The world’s biggest pop star channels BLM through her latest visual album
Black is King; Beyoncé’s second visual album released last month, has found itself at the centre of the year’s most important social movement – Black Lives Matter. Intended as a companion to the soundtrack ‘Queen Bey’ curated for The Lion King remake in 2019. Already receiving ample praise for its evocative imagery and sound – this album celebrates black heritage and looks to right the wrong done by many executives in history that have robbed material from black creatives.
The inspiration for the album came whilst she was recording for the voice of Nala in The Lion King and Beyoncé was told that the composer of the song, The Lion Sleeps Tonight (a track formerly known as Mbube originally by South African music legend Solomon Linda) was never credited nor given royalties for the iconic tune in the original Disney animation. Indignant – the world’s most successful pop star set out to right this wrong as it reflects a long and complicated history the black community has with cultural exploitation.
She vowed to make a full-length film, with no animations or lions the next time around (although she kept dialogue from The Lion King remake peppered throughout), that celebrated the value and contributions of black people. Filmed in Ghana, Nigeria and South Africa this visual album encompasses many famous black faces (Pharrell, Kelly Rowland, Naomi Campbell, and Lupita Nyong’o all make appearances) and delivers a show-stopping performance nearly ninety minutes long steeped in black culture.
With Black Is King, Beyoncé raises important social issues; confronting colonialism, highlighting the struggle for racial equality and brings attention to incredible African artists such as Shatta Wale, Yemi Alade, and Tiwa Savage. Utilising the immense power of her global platform as a 24-time Grammy winner she pays a celebratory homage to Africa as the homeland to where many black people can trace their roots and the incredible young talents of the continent.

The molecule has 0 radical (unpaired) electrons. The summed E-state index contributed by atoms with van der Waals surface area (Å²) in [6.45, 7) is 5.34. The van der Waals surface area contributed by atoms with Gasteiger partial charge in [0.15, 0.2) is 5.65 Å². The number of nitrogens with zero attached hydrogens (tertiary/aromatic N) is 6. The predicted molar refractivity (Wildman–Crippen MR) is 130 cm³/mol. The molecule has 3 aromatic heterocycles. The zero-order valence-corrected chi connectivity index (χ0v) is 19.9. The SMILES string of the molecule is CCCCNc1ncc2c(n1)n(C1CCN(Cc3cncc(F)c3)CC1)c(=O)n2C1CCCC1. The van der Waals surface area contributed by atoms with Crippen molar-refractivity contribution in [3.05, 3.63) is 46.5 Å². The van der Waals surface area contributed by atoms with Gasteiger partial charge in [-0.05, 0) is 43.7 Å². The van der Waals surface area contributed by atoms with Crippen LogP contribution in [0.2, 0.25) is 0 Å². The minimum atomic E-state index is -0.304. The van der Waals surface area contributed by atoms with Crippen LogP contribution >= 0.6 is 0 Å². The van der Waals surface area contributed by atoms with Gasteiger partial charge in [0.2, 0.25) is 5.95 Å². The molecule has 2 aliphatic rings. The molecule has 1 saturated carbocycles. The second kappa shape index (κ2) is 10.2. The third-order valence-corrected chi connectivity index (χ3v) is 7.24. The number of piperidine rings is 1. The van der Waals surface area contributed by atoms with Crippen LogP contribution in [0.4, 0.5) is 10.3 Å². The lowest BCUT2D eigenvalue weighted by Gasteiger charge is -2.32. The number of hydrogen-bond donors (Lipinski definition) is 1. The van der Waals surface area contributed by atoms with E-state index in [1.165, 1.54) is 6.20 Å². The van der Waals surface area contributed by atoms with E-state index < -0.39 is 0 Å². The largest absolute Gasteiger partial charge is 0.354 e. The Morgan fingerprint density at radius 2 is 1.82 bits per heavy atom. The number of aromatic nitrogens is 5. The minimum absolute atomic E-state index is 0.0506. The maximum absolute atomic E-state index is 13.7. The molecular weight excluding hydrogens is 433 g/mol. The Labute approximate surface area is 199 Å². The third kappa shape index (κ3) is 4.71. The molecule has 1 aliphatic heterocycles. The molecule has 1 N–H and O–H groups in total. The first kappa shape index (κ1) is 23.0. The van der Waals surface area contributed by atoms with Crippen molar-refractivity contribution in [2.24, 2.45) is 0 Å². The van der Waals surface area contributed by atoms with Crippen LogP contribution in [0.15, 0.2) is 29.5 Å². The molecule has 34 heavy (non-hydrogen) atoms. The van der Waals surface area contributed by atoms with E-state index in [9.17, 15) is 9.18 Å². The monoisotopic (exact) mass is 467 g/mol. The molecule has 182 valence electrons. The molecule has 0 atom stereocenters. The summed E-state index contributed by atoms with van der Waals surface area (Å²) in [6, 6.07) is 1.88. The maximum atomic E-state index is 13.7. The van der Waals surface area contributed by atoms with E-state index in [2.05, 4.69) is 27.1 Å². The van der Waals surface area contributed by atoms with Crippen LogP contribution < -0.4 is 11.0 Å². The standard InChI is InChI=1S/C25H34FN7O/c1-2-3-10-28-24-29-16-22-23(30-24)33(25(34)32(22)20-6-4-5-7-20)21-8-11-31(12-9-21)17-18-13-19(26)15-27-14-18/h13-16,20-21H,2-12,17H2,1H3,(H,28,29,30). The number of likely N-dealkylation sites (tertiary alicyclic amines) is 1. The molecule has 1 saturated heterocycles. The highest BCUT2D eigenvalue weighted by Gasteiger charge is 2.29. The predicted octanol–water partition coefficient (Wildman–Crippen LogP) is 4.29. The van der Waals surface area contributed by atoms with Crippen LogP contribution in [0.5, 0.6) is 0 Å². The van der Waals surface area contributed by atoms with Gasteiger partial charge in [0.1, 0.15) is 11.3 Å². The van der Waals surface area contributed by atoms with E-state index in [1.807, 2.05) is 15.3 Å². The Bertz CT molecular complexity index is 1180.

Overall, the visual album is rife with poetry and impactful statements about empowerment – ‘Let black be synonymous with glory,’ Beyoncé gently utters in a beautifully melodic introduction, followed directly by Bigger, where African heritage and rituals are displayed as she sings to the viewer about how our lives are ‘bigger’ than we think.
Certainly Beyoncé is never one to bite her tongue on issues that matter, so she pulls out the stops to make poignant references to police brutality, mass demonstrations and protests that are shaking the globe to right centuries-old injustices. She portrays black figures as royalty, evoques religious symbols (hinting at the fact that Jesus Christ was born in Bethlehem, Jerusalem, and was most likely that he was dark-skinned) and exemplifies dignity and majesty for all races.
Contrastingly, Nile, a track that evidently refers to the river that snakes throughout Africa, has a particular scene where the colour white is seen everywhere. She is dressed in all white with the lower part of her face also covered in white and the men standing behind her, carrying a coffin, also both appear as white. The viewer is left to wonder if the singer is attempting to portray the perpetual face-off between black versus white people in the West – or if she is connoting the purity and innocence of black people that is otherwise ignored by a prejudicial majority?